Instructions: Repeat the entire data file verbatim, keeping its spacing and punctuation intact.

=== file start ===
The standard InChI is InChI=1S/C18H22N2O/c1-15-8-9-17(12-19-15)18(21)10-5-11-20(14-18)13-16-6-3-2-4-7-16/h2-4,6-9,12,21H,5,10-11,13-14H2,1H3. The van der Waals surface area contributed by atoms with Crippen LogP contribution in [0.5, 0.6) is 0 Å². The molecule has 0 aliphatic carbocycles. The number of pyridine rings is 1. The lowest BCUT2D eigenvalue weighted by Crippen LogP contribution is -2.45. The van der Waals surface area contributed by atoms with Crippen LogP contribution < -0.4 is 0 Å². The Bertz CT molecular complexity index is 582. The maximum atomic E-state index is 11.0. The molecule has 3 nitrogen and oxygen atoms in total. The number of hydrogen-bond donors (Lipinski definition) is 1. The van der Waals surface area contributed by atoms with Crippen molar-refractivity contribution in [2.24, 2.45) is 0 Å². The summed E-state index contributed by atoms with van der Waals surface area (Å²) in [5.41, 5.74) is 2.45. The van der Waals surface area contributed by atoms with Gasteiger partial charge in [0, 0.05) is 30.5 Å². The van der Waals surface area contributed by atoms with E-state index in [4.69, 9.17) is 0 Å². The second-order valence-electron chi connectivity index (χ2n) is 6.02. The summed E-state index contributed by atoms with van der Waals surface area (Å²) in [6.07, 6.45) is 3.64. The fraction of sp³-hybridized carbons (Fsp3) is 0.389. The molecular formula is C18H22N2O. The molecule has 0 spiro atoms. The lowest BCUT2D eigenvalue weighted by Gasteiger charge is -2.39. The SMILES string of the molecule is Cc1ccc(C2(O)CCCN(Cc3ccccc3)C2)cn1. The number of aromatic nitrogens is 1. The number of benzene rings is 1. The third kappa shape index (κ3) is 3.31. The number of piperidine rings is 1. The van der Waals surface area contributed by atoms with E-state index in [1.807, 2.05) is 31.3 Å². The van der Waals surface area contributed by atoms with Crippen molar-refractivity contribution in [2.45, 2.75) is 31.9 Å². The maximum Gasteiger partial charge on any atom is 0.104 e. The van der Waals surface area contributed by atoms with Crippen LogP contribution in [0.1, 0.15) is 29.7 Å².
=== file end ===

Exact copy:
The standard InChI is InChI=1S/C18H22N2O/c1-15-8-9-17(12-19-15)18(21)10-5-11-20(14-18)13-16-6-3-2-4-7-16/h2-4,6-9,12,21H,5,10-11,13-14H2,1H3. The van der Waals surface area contributed by atoms with Crippen LogP contribution in [0.5, 0.6) is 0 Å². The molecule has 0 aliphatic carbocycles. The number of pyridine rings is 1. The lowest BCUT2D eigenvalue weighted by Crippen LogP contribution is -2.45. The van der Waals surface area contributed by atoms with Crippen LogP contribution < -0.4 is 0 Å². The Bertz CT molecular complexity index is 582. The maximum atomic E-state index is 11.0. The molecule has 3 nitrogen and oxygen atoms in total. The number of hydrogen-bond donors (Lipinski definition) is 1. The van der Waals surface area contributed by atoms with Crippen molar-refractivity contribution in [2.24, 2.45) is 0 Å². The summed E-state index contributed by atoms with van der Waals surface area (Å²) in [5.41, 5.74) is 2.45. The van der Waals surface area contributed by atoms with Gasteiger partial charge in [0, 0.05) is 30.5 Å². The van der Waals surface area contributed by atoms with E-state index in [4.69, 9.17) is 0 Å². The second-order valence-electron chi connectivity index (χ2n) is 6.02. The summed E-state index contributed by atoms with van der Waals surface area (Å²) in [6.07, 6.45) is 3.64. The fraction of sp³-hybridized carbons (Fsp3) is 0.389. The molecular formula is C18H22N2O. The molecule has 0 spiro atoms. The lowest BCUT2D eigenvalue weighted by Gasteiger charge is -2.39. The SMILES string of the molecule is Cc1ccc(C2(O)CCCN(Cc3ccccc3)C2)cn1. The number of aromatic nitrogens is 1. The number of benzene rings is 1. The third kappa shape index (κ3) is 3.31. The number of piperidine rings is 1. The van der Waals surface area contributed by atoms with E-state index in [1.807, 2.05) is 31.3 Å². The van der Waals surface area contributed by atoms with Crippen molar-refractivity contribution in [2.45, 2.75) is 31.9 Å². The maximum Gasteiger partial charge on any atom is 0.104 e. The van der Waals surface area contributed by atoms with Crippen LogP contribution in [0.1, 0.15) is 29.7 Å².